The following is an excerpt from a samvaad (dialogue) session with Acharya Prashant.
नाहं देहो न मे देहो बोधोऽहमिति निश्चयी।
कैवल्यं इव संप्राप्तो न स्मरत्यकृतं कृतम्॥
~ अष्टावक्र गीता (अध्याय ११, श्लोक ६)
Neither I am this body, nor this body is mine.I am pure knowledge. One who knows it with definiteness gets liberated in this life. He neither remembers acts done in past nor worries of future.
~ Ashtavakra Gita (Chapter 11, Verse 6)
Question: “Nāhaṁ deho na me deho (Neither I am this body, nor this body is mine).”
How is the statement, “Neither I am this body,” different from the statement, “Nor is the body mine”?
Acharya Prashant (AP): It only means that the sage wants to attack your illusions from both sides. On one hand, he is saying, “The body cannot be my identity,” on the other hand he is saying, “I do not need to possess the body.” Both of these are related, both are like looking at the issue from different directions.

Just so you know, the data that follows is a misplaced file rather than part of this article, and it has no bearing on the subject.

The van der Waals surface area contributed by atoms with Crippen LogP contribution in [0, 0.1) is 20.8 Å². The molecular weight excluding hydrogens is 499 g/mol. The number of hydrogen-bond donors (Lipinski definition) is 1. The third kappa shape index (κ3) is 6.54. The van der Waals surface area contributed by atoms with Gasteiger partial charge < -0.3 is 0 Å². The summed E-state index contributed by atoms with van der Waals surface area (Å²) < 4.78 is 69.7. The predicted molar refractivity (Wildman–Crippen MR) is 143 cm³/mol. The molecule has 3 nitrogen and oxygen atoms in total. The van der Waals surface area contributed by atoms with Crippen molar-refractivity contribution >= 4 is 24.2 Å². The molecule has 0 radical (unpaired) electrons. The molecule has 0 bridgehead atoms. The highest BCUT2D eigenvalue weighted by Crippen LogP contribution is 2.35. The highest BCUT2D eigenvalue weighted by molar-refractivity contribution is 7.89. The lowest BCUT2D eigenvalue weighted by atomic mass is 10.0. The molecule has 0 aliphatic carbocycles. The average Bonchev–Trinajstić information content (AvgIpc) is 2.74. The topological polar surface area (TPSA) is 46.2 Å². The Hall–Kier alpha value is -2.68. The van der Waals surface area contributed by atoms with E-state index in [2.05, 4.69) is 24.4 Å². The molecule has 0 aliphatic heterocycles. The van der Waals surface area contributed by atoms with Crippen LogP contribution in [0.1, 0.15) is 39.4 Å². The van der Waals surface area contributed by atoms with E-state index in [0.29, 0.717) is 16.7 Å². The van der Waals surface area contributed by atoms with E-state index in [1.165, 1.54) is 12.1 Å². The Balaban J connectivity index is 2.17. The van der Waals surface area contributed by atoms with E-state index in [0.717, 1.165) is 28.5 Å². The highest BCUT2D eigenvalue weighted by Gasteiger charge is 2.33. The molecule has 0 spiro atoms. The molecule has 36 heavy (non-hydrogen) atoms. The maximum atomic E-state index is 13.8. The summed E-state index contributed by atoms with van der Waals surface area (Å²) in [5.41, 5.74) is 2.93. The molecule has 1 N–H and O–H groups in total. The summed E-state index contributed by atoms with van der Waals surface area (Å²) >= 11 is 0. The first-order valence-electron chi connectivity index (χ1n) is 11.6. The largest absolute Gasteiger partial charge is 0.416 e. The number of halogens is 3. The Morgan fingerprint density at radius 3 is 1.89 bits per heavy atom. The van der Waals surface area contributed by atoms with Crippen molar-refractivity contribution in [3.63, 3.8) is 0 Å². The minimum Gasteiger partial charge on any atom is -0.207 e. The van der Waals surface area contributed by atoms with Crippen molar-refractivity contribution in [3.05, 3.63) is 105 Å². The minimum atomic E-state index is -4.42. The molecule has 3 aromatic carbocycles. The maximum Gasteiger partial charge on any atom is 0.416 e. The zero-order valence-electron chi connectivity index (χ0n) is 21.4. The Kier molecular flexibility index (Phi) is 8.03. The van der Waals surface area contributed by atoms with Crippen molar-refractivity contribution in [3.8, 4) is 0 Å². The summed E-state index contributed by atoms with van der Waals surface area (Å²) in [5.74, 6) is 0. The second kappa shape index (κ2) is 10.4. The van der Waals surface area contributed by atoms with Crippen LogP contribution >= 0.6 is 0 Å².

The relationship between — who you are and what the body is — is of tremendous significance. It deserves to be understood. One starts, by looking at the ways of the body. One starts by seeing what the body is, where does the body come from, what does the body survive on. And these are not questions that will usually come naturally to you.
We are so terribly identified with the body, that to question the body looks like questioning one’s own existence. But when you look at the body, you see that its founding cells did not come from the body itself. The body was not founded by something, that was of the body. The body was founded by something outside of itself; one cell from the father, one cell from the mother. And whatever the body feeds on, too, is not of the body. Food, water, air, sunlight: all of that comes from outside the body.
So the body that appears so much like yourself, is actually composed totally of…